How can you tell the difference between a cold and allergies?
It can be very difficult to distinguish allergies from a viral cold, as both can cause coughing, sneezing, runny or stuffy nose, sore throat, headaches and even red teary eyes. If symptoms include fever, muscle aches, stomach pain, nausea, diarrhea, swollen glands or red eyes with colored discharge, it usually means the symptoms are caused by an infection. If the only symptoms are those associated with allergies, antihistamines (allergy medicines) can sometimes help, even if the cause is a viral cold.
What are pollen and mold, and where do each originate?
Pollen and mold are common causes of allergic reactions, mostly through contact with eyes, noses, throats and lungs.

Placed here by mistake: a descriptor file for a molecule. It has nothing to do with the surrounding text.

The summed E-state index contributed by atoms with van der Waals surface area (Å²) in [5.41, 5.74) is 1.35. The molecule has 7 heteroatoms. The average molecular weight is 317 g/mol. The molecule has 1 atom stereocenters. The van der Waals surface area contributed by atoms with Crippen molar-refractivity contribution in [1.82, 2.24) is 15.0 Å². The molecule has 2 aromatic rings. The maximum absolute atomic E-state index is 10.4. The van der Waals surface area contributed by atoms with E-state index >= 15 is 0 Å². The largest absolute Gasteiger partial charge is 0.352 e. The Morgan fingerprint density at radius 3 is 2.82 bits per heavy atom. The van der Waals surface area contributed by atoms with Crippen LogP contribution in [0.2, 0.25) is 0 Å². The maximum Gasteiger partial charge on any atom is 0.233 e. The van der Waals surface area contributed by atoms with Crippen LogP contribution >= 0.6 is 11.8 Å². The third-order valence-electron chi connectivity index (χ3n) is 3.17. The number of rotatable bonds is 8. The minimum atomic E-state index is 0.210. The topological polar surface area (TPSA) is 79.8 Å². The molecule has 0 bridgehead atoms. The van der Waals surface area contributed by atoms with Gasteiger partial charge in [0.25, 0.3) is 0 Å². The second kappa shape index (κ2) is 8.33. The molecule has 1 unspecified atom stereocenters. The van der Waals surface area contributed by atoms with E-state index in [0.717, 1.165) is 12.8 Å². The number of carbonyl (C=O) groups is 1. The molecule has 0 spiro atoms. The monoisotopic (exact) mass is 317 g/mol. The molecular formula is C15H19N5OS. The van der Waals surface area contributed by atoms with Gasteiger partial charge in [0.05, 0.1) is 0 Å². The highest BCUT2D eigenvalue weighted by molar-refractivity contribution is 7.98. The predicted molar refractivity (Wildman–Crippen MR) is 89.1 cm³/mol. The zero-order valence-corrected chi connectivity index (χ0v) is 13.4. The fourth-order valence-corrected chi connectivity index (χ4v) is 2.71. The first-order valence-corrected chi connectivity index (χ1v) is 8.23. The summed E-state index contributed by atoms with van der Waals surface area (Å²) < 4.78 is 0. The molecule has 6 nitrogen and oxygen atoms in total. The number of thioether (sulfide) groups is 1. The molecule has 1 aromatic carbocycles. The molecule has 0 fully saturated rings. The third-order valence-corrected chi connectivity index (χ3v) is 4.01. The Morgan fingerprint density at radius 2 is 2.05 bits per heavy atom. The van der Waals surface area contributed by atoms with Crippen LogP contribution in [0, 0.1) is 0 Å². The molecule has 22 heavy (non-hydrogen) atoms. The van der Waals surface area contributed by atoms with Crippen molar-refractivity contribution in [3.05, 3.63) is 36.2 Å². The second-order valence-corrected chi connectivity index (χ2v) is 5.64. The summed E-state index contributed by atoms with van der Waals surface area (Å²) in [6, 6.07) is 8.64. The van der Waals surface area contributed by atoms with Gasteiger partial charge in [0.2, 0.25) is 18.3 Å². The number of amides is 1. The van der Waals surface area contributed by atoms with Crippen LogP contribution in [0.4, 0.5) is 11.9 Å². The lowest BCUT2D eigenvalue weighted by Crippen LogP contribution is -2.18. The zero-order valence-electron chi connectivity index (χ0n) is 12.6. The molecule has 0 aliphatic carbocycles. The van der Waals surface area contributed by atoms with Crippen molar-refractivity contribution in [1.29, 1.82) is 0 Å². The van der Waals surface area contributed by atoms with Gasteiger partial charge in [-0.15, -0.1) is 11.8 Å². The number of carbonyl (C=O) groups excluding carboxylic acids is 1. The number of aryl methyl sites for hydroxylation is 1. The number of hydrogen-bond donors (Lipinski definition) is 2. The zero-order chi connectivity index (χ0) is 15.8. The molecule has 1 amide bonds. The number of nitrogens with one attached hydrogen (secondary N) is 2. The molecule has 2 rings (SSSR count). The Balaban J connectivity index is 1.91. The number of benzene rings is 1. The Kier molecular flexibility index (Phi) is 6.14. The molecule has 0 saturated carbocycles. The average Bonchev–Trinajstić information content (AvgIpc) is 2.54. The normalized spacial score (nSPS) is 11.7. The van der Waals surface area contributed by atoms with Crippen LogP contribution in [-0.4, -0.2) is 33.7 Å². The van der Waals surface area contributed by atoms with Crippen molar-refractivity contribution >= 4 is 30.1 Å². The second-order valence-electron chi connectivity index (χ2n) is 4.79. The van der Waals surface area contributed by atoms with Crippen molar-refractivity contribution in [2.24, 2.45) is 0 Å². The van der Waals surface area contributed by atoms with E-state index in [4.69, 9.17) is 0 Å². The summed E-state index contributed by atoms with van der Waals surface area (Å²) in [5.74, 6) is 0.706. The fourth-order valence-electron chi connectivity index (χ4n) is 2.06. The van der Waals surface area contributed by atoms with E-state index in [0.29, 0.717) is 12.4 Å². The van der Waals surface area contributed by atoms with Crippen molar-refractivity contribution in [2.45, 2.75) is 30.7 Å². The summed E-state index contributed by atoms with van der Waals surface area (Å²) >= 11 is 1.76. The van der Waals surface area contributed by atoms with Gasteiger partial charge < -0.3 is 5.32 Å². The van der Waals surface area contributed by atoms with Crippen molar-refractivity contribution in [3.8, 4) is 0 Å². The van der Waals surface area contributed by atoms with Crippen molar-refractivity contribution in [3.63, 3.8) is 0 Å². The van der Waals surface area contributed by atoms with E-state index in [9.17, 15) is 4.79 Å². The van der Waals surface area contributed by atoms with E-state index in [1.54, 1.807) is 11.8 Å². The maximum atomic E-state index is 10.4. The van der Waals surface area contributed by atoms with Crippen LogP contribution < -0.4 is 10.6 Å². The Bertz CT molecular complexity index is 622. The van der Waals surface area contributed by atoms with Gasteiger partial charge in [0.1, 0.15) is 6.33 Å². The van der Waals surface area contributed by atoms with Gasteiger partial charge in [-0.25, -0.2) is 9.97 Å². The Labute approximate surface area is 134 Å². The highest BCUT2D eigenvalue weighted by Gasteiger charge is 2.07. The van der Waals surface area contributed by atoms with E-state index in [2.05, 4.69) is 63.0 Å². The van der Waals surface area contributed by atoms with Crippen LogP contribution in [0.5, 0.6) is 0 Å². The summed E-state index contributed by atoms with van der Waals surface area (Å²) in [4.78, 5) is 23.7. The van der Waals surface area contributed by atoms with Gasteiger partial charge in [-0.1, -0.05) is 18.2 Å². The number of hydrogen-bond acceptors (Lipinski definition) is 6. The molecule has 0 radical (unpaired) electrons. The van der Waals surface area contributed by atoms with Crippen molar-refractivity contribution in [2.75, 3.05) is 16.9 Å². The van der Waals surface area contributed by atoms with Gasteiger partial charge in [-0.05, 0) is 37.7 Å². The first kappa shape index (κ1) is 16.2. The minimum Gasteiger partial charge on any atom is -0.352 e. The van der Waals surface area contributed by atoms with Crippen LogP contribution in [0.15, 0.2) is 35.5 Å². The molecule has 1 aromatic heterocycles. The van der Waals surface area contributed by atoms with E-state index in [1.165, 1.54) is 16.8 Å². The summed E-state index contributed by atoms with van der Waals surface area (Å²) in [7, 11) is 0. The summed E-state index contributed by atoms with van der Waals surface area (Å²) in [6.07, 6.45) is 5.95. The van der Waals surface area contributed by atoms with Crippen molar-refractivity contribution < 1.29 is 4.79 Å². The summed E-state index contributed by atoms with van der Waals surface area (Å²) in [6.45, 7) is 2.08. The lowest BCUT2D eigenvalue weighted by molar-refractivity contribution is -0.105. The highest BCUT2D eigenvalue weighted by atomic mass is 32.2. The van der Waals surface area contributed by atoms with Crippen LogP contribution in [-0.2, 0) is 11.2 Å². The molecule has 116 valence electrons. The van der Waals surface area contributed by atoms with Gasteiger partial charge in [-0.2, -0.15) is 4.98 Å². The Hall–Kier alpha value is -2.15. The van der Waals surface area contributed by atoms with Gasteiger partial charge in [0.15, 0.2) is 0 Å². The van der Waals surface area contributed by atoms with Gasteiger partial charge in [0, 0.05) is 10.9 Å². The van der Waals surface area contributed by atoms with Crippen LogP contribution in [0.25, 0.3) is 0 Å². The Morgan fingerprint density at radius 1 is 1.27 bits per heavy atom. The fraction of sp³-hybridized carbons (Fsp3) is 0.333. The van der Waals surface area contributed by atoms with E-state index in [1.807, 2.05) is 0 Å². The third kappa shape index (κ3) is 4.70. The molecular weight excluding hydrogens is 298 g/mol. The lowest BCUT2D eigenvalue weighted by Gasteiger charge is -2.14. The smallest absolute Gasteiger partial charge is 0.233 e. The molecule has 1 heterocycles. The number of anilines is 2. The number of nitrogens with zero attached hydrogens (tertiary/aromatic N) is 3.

Pollen particles are produced by plants during their reproductive cycles. One of the most common trouble-causing pollen is oak tree pollen, which is often produced in massive quantities in the late winter and spring. Pollen is responsible for “seasonal allergies” in much of the spring season.
Mold is tiny fungi that can be found both inside and outside our homes. Most fungi thrive in warm, wet environments, such as those found in areas of water leaks inside homes. Molds grow year-round and are called “environmental” allergens.
What are some tips for keeping allergies under control?
Can seasonal allergies be cured?
If allergy tests pin down specific allergy triggers (seasonal or environmental), immunotherapy is sometimes successful in eliminating or minimizing allergic reactions. Immunotherapy often consists of a series of shots, with oral immunotherapy rapidly becoming more available.
Lou Romig MD, FAAP, FACEP, Medical Director
After Hours Pediatrics Urgent Care